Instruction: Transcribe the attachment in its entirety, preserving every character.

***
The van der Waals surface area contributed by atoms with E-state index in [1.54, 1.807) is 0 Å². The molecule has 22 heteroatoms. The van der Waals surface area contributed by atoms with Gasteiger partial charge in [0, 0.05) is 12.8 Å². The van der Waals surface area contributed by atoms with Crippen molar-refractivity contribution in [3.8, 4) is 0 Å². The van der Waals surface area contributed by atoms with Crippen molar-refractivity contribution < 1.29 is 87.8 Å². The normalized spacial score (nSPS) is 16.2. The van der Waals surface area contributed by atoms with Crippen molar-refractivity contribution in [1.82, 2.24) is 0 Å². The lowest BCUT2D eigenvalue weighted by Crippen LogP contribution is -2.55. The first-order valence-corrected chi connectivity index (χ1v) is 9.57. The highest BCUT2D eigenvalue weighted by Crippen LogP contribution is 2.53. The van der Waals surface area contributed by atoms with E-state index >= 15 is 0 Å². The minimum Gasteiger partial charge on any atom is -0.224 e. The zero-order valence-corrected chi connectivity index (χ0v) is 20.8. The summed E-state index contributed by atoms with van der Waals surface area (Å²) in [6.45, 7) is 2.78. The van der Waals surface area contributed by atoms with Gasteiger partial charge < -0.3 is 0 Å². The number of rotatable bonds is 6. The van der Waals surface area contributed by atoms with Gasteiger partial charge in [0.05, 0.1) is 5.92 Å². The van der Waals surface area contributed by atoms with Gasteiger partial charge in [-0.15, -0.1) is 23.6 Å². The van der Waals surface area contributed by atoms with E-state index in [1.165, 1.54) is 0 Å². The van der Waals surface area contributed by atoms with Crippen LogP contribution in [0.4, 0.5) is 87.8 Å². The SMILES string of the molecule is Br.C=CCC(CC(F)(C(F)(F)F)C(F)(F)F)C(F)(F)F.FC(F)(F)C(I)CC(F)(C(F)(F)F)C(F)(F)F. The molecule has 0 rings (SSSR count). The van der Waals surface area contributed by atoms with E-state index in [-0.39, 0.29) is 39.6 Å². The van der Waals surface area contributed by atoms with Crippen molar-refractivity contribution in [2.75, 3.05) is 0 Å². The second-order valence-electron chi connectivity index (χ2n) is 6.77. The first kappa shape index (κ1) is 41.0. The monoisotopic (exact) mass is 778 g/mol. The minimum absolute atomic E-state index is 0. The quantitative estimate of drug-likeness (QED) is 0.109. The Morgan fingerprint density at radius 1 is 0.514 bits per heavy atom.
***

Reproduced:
The van der Waals surface area contributed by atoms with E-state index in [1.54, 1.807) is 0 Å². The molecule has 22 heteroatoms. The van der Waals surface area contributed by atoms with Gasteiger partial charge in [0, 0.05) is 12.8 Å². The van der Waals surface area contributed by atoms with Crippen molar-refractivity contribution in [3.8, 4) is 0 Å². The van der Waals surface area contributed by atoms with Crippen molar-refractivity contribution < 1.29 is 87.8 Å². The normalized spacial score (nSPS) is 16.2. The van der Waals surface area contributed by atoms with Crippen molar-refractivity contribution in [1.82, 2.24) is 0 Å². The lowest BCUT2D eigenvalue weighted by Crippen LogP contribution is -2.55. The first-order valence-corrected chi connectivity index (χ1v) is 9.57. The highest BCUT2D eigenvalue weighted by Crippen LogP contribution is 2.53. The van der Waals surface area contributed by atoms with E-state index >= 15 is 0 Å². The minimum Gasteiger partial charge on any atom is -0.224 e. The zero-order valence-corrected chi connectivity index (χ0v) is 20.8. The summed E-state index contributed by atoms with van der Waals surface area (Å²) in [6.45, 7) is 2.78. The van der Waals surface area contributed by atoms with Gasteiger partial charge < -0.3 is 0 Å². The number of rotatable bonds is 6. The van der Waals surface area contributed by atoms with Gasteiger partial charge in [0.05, 0.1) is 5.92 Å². The van der Waals surface area contributed by atoms with Gasteiger partial charge in [-0.15, -0.1) is 23.6 Å². The van der Waals surface area contributed by atoms with E-state index in [1.165, 1.54) is 0 Å². The van der Waals surface area contributed by atoms with Crippen LogP contribution in [0.4, 0.5) is 87.8 Å². The SMILES string of the molecule is Br.C=CCC(CC(F)(C(F)(F)F)C(F)(F)F)C(F)(F)F.FC(F)(F)C(I)CC(F)(C(F)(F)F)C(F)(F)F. The molecule has 0 rings (SSSR count). The van der Waals surface area contributed by atoms with E-state index in [-0.39, 0.29) is 39.6 Å². The van der Waals surface area contributed by atoms with Crippen molar-refractivity contribution in [2.75, 3.05) is 0 Å². The second-order valence-electron chi connectivity index (χ2n) is 6.77. The first kappa shape index (κ1) is 41.0. The monoisotopic (exact) mass is 778 g/mol. The minimum absolute atomic E-state index is 0. The quantitative estimate of drug-likeness (QED) is 0.109. The Morgan fingerprint density at radius 1 is 0.514 bits per heavy atom.